Exclusive with Model Dawn Leak
1. Beginning with the question you’ve likely answered over a thousand times…how did you get your start in the industry? I was discovered on the streets of New York City. A top model of Elite Model Management chose me. So, my first encounter with Elite Model Management was when Karen Mulder, a famous Dutch model and her photographer husband, Rene Bosne, invited me to an Elite party. Let me start at the beginning. I was walking down the street and this black limo pulled up beside me and this gorgeous blonde with long locks and full lips, stuck her head out the window and said, “you know you should be a model”. I’m like…yeah right. I didn’t know if she was a pervert trying to reel me in or if she was for real. I was quite skeptical. Then suddenly a light bulb lit up in my head – that’s Karen Mulder, the Supermodel. So, I immediately jumped in the limo with my torn jeans and the rest was history.
2. What do you remember about your first gig ever? Was it a pleasant experience? Is there anything you would’ve changed about that day? My first gig was in Paris with Elite. I walked the runway for designer Christophe Lemaire. I was very excited, but unfortunately, I did not have any runway skills. I remember so vividly walking down the runway with two other models with an umbrella. I was definitely out of sync. As I was exiting the runway, I couldn’t fit through the small stage door. I couldn’t figure out how to put my umbrella. That was so embarrassing. Of course, my agency caught wind of this and they demanded that I come in to meet with Jay Alexander. When I first met Jay, I fell in love with his flamboyant personality. He taught me how to walk the runways for different designers, because some had their own signature walk. It was amazing how there were so many techniques that I had to master in order to show the clothing correctly and elegantly.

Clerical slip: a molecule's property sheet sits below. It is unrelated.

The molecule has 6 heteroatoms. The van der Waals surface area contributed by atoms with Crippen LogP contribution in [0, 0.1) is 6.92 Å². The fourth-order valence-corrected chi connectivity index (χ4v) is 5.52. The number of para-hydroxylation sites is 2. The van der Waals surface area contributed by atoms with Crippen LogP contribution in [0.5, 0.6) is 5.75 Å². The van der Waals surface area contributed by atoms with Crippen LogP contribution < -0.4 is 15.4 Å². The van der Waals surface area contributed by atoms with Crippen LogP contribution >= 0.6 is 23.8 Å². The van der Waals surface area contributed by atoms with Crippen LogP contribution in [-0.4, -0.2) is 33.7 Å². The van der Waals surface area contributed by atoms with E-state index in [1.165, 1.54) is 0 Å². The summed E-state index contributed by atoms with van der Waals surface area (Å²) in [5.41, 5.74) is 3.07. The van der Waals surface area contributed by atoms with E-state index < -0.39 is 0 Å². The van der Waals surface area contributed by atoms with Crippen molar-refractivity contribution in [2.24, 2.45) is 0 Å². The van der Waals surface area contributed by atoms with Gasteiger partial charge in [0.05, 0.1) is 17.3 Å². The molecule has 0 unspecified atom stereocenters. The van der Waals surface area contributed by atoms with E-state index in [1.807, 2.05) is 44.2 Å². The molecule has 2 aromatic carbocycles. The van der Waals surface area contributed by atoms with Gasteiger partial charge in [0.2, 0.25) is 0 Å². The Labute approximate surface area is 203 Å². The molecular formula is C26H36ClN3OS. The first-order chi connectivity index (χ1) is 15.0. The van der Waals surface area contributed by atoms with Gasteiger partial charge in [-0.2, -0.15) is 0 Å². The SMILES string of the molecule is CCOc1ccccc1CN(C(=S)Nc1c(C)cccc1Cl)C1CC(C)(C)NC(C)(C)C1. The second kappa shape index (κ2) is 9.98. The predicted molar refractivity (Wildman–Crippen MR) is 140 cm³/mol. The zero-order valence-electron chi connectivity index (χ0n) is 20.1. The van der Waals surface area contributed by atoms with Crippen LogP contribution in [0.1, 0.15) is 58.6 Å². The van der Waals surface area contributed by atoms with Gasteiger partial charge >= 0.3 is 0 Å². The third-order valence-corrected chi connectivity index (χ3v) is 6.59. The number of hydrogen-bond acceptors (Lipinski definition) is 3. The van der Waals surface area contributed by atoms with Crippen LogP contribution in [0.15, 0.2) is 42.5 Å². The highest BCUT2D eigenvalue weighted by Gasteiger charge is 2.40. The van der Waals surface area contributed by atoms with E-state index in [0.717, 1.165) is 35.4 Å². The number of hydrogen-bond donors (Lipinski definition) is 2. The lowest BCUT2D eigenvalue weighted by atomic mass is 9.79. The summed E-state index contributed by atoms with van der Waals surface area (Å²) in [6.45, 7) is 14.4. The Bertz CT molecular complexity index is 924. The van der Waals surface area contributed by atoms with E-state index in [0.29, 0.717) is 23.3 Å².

3. How long have you been in this industry? I’ve been in this industry over 20 years.
4. Would you say the industry has changed a lot in front of your own eyes since you’ve begun your career? Not all change is good so if it has changed, would you say it’s changed for the better or worse? Yes, I feel that ageism is more prevalent now. I came from an era where models like Veruschka von Lehndorff and Carmen Dell’ Orefice were constantly being celebrated and now we have super young instagram models being glorified. In Fashion, I think all ages should be represented. And, how I deal with this issue of ageism – I live life in it’s fullest in a beautiful, graceful and humble way. I’m not just 50 years old, I’m a representation of women my age and older. I’m a woman who has embraced all types of beauty without any barriers very passionately. I will not have anyone tell me to sit down, because I’m no longer relevant due to my age. And, I would like to think that Fashion is not changing for the better or worse – it’s constantly evolving.